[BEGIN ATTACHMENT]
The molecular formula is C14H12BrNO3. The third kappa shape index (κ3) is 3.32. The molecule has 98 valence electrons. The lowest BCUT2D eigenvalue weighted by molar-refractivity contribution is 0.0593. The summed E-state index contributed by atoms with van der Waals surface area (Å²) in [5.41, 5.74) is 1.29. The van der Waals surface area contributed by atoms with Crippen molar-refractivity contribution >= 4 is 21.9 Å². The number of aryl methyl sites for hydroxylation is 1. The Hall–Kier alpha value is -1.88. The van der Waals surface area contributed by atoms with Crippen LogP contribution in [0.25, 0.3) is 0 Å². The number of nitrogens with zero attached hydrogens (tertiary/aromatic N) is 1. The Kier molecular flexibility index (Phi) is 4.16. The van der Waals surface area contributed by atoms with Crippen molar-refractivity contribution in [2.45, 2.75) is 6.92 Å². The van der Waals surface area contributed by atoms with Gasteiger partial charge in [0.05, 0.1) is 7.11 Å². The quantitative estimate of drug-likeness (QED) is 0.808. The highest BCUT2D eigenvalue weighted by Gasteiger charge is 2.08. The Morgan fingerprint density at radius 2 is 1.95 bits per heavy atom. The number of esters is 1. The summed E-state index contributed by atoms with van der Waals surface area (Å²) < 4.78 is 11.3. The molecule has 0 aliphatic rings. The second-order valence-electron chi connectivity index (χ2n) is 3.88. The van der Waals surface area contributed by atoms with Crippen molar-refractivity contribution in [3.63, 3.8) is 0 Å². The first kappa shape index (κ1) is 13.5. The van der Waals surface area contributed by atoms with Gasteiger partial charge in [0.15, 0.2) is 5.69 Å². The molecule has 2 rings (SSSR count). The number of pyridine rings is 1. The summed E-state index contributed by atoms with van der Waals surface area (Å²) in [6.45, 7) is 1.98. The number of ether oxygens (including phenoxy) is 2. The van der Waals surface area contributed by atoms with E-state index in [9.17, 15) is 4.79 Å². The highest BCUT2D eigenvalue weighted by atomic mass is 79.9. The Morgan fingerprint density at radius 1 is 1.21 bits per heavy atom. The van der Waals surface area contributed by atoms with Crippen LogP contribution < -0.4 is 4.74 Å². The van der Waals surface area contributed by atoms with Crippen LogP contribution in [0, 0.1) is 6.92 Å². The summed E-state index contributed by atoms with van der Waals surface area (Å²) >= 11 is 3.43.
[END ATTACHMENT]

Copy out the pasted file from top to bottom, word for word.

The molecular formula is C14H12BrNO3. The third kappa shape index (κ3) is 3.32. The molecule has 98 valence electrons. The lowest BCUT2D eigenvalue weighted by molar-refractivity contribution is 0.0593. The summed E-state index contributed by atoms with van der Waals surface area (Å²) in [5.41, 5.74) is 1.29. The van der Waals surface area contributed by atoms with Crippen molar-refractivity contribution >= 4 is 21.9 Å². The number of aryl methyl sites for hydroxylation is 1. The Hall–Kier alpha value is -1.88. The van der Waals surface area contributed by atoms with Crippen LogP contribution in [0.25, 0.3) is 0 Å². The number of nitrogens with zero attached hydrogens (tertiary/aromatic N) is 1. The Kier molecular flexibility index (Phi) is 4.16. The van der Waals surface area contributed by atoms with Crippen molar-refractivity contribution in [2.45, 2.75) is 6.92 Å². The van der Waals surface area contributed by atoms with Gasteiger partial charge in [0.05, 0.1) is 7.11 Å². The quantitative estimate of drug-likeness (QED) is 0.808. The highest BCUT2D eigenvalue weighted by Gasteiger charge is 2.08. The Morgan fingerprint density at radius 2 is 1.95 bits per heavy atom. The number of esters is 1. The summed E-state index contributed by atoms with van der Waals surface area (Å²) < 4.78 is 11.3. The molecule has 0 aliphatic rings. The second-order valence-electron chi connectivity index (χ2n) is 3.88. The van der Waals surface area contributed by atoms with Crippen molar-refractivity contribution in [3.63, 3.8) is 0 Å². The first kappa shape index (κ1) is 13.5. The van der Waals surface area contributed by atoms with Gasteiger partial charge in [0.15, 0.2) is 5.69 Å². The molecule has 2 rings (SSSR count). The number of pyridine rings is 1. The summed E-state index contributed by atoms with van der Waals surface area (Å²) in [6.45, 7) is 1.98. The number of ether oxygens (including phenoxy) is 2. The van der Waals surface area contributed by atoms with E-state index in [9.17, 15) is 4.79 Å². The highest BCUT2D eigenvalue weighted by atomic mass is 79.9. The Morgan fingerprint density at radius 1 is 1.21 bits per heavy atom. The van der Waals surface area contributed by atoms with Crippen LogP contribution < -0.4 is 4.74 Å². The van der Waals surface area contributed by atoms with Crippen LogP contribution in [0, 0.1) is 6.92 Å². The summed E-state index contributed by atoms with van der Waals surface area (Å²) >= 11 is 3.43.